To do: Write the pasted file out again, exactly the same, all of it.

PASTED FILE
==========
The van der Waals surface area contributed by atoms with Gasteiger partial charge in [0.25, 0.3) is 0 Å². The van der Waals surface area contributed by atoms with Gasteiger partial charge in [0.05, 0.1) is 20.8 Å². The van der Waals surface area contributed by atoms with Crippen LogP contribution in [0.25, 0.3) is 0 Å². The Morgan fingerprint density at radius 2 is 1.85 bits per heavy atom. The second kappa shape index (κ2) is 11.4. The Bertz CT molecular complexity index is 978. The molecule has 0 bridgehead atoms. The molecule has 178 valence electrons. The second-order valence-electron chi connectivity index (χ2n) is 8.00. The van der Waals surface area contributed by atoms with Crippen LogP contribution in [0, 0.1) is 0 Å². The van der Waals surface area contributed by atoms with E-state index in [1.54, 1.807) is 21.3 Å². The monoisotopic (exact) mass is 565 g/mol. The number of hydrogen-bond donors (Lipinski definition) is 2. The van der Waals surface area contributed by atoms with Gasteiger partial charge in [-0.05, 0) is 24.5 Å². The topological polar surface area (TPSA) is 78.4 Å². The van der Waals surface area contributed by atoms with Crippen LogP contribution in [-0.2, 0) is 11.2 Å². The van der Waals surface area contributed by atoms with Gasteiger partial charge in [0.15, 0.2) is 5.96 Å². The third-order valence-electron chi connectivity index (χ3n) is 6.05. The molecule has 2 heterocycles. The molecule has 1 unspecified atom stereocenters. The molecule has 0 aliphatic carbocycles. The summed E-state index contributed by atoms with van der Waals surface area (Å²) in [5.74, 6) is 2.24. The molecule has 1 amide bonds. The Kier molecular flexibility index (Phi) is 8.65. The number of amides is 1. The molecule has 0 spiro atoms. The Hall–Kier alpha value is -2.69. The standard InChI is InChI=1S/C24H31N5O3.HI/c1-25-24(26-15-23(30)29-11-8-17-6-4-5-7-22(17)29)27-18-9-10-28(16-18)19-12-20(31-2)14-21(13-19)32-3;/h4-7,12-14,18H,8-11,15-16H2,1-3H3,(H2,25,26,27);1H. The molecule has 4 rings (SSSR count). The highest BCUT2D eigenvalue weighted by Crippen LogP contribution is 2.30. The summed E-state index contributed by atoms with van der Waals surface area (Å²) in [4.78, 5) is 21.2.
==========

The van der Waals surface area contributed by atoms with Gasteiger partial charge in [0.25, 0.3) is 0 Å². The van der Waals surface area contributed by atoms with Gasteiger partial charge in [0.05, 0.1) is 20.8 Å². The van der Waals surface area contributed by atoms with Crippen LogP contribution in [0.25, 0.3) is 0 Å². The Morgan fingerprint density at radius 2 is 1.85 bits per heavy atom. The second kappa shape index (κ2) is 11.4. The Bertz CT molecular complexity index is 978. The molecule has 0 bridgehead atoms. The molecule has 178 valence electrons. The second-order valence-electron chi connectivity index (χ2n) is 8.00. The van der Waals surface area contributed by atoms with Crippen LogP contribution in [0, 0.1) is 0 Å². The van der Waals surface area contributed by atoms with E-state index in [1.54, 1.807) is 21.3 Å². The monoisotopic (exact) mass is 565 g/mol. The number of hydrogen-bond donors (Lipinski definition) is 2. The van der Waals surface area contributed by atoms with Gasteiger partial charge in [-0.05, 0) is 24.5 Å². The topological polar surface area (TPSA) is 78.4 Å². The van der Waals surface area contributed by atoms with Crippen LogP contribution in [-0.2, 0) is 11.2 Å². The van der Waals surface area contributed by atoms with Gasteiger partial charge in [0.15, 0.2) is 5.96 Å². The third-order valence-electron chi connectivity index (χ3n) is 6.05. The molecule has 2 heterocycles. The molecule has 1 unspecified atom stereocenters. The molecule has 0 aliphatic carbocycles. The summed E-state index contributed by atoms with van der Waals surface area (Å²) in [5.74, 6) is 2.24. The molecule has 1 amide bonds. The Kier molecular flexibility index (Phi) is 8.65. The number of amides is 1. The molecule has 0 spiro atoms. The Hall–Kier alpha value is -2.69. The standard InChI is InChI=1S/C24H31N5O3.HI/c1-25-24(26-15-23(30)29-11-8-17-6-4-5-7-22(17)29)27-18-9-10-28(16-18)19-12-20(31-2)14-21(13-19)32-3;/h4-7,12-14,18H,8-11,15-16H2,1-3H3,(H2,25,26,27);1H. The molecule has 4 rings (SSSR count). The highest BCUT2D eigenvalue weighted by Crippen LogP contribution is 2.30. The summed E-state index contributed by atoms with van der Waals surface area (Å²) in [4.78, 5) is 21.2.